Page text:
Wild Futures – creating resilience against the loss of valuable skills

Wild Futures – creating resilience against the loss of valuable skills

 ‘Environmental conservation requires an estimated 30,000 new entrants by 2020 to maintain and protect our countryside, while in forestry, 53 per cent of the workforce is over the age of 40’ Alice Singleton for Farmers Guardian Insight. A career in conservation has not been a popular choice for the younger generation for many a year. It has been a concern of many within the field that it could become a dying trade and the working sector could lose a valuable skill set. However, today it is becoming a sought after career, not only to avoid the 9-5 office job and the appeal of working in the great outdoors but because of the brilliant opportunities available. There is a wide range of entry routes for a career in conservation which is necessary to combat the numerous environmental concerns prevalent in the world today. Volunteering is usually the first step towards this type of career and can be an invaluable experience to gain a broad skill set. Rutland Water Nature Reserve offers the chance to volunteer at an internationally important reserve and become involved with a wide range of projects and habitat management schemes. The reserve also runs a yearlong Trainee Reserve Officer (TRO) post, which I was fortunate enough to be involved in. During my traineeship in 2013 I had a brilliant and diverse year at the reserve helping me to pursue a career in conservation. I never thought that I’d help build a 45 foot hide, drive a dumper truck or fell a tree. The year opened my eyes into other parts of wildlife conservation that I had not...
Tales from the Trainees

Tales from the Trainees

Small hole nest boxes One of our tasks was to build small hole nest boxes with the help of long-serving volunteer Ron Follows and Senior Reserve Officer Lloyd Park. In doing this, we are hoping that the tree sparrow population will increase on the reserve since their recent decline. We built 40 boxes and put them up to replace old boxes that had been pecked at by those cheeky woodpeckers!! Notice from the photos that these boxes are fitted with a metal plate around the hole in order to reduce the impact that the woodpeckers have. But they have their ways, and we saw a few boxes that had holes in the side too…! We replaced these, and this time round, the wood used to make the boxes was slightly thicker. Here’s hoping the nesting birds will have a pleasant stay in their box of choice this spring! (A small hole nest box on a fallen down tree doesn’t stop birds nesting in them which is great to see!) Large hole nest boxes With barn owl breeding season approaching, we made some large hole nest boxes to put up around the reserve. We put them up in various places, both on trees and telegraph poles after having constructed the boxes in the VTC workshop. They were coated in a waterproof, wood-preserving paint and, once mounted, the bottom was filled with wood chippings. If this was not done, barn owls may take a few years to nest in these boxes as they would need to bring in material to ‘furnish’ their boxes themselves. After having seen a few barn owls...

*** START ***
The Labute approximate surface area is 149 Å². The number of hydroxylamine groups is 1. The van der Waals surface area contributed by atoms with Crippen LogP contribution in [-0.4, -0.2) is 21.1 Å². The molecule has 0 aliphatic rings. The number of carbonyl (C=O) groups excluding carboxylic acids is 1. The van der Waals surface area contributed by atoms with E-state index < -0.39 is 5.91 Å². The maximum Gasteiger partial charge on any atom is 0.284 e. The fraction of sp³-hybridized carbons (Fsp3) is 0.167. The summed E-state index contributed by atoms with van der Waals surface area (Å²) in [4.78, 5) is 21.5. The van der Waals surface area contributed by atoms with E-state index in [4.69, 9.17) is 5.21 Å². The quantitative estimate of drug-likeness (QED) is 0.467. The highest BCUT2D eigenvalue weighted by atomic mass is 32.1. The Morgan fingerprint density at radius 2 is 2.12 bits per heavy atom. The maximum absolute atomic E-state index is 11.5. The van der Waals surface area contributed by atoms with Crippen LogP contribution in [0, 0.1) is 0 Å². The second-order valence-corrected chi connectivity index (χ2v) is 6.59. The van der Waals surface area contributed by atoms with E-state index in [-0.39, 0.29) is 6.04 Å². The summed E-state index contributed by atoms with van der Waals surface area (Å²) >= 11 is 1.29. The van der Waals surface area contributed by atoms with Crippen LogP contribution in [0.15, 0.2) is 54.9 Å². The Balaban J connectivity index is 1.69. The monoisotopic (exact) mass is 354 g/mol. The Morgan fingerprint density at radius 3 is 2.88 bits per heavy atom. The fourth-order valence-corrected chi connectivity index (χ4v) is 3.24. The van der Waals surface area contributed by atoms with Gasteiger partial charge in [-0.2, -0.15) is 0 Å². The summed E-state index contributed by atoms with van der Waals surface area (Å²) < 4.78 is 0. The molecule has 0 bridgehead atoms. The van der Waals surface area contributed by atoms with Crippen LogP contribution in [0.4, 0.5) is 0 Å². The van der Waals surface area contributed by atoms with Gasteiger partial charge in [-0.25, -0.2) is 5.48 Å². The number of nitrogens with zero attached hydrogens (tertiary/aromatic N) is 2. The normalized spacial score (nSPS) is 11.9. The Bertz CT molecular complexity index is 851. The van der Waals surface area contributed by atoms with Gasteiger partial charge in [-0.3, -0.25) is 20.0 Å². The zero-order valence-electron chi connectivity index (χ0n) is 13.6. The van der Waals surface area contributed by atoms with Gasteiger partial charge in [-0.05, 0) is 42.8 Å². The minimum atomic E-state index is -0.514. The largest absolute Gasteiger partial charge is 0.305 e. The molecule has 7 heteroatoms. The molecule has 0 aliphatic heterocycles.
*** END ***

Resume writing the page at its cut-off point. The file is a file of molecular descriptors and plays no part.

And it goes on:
Productive woodland work

Productive woodland work

As you walk around the Nature Reserve at Rutland Water this winter, you may have heard the dulcet tones of a chainsaw and seen plumes of smoke rising.  A lot of our habitat management through the winter months is, as the habitat volunteers call it, dragging and burning!  This could be anything from willow coppicing on the bunds to thinning within our woodlands to various kinds of hedgerow management.  A lot of the material that comes out of this work can be used within other forms of habitat management or to generate an income for the Wildlife Trust. Many logs are stacked into habitat piles Brash piles also creates favorable habitat Many logs are stacked into habitat piles.  These will rot down in the damp dark conditions within the log pile, providing perfect conditions for invertebrates which are necessary for the pollination of plants and are also a vital food source for other wildlife to include small and large mammals as well as birds.  We also spend many of the summer months collecting in timber, sawing it into manageable rounds and splitting into firewood.  This in then bagged up and sold at the birdwatching visitor centre as sustainably produced, local firewood, generating money for the Trust that will go back into funding management on the Reserve.   The brash generated from the woodland management work is also used to form habitat piles and dead hedges.  These create a valuable habitat for invertebrates and mammals as well as a good nesting habitat for migrant birds such as Blackcaps and Willow Warblers.  The resident Robin and Wren will also benefit.  Smaller...

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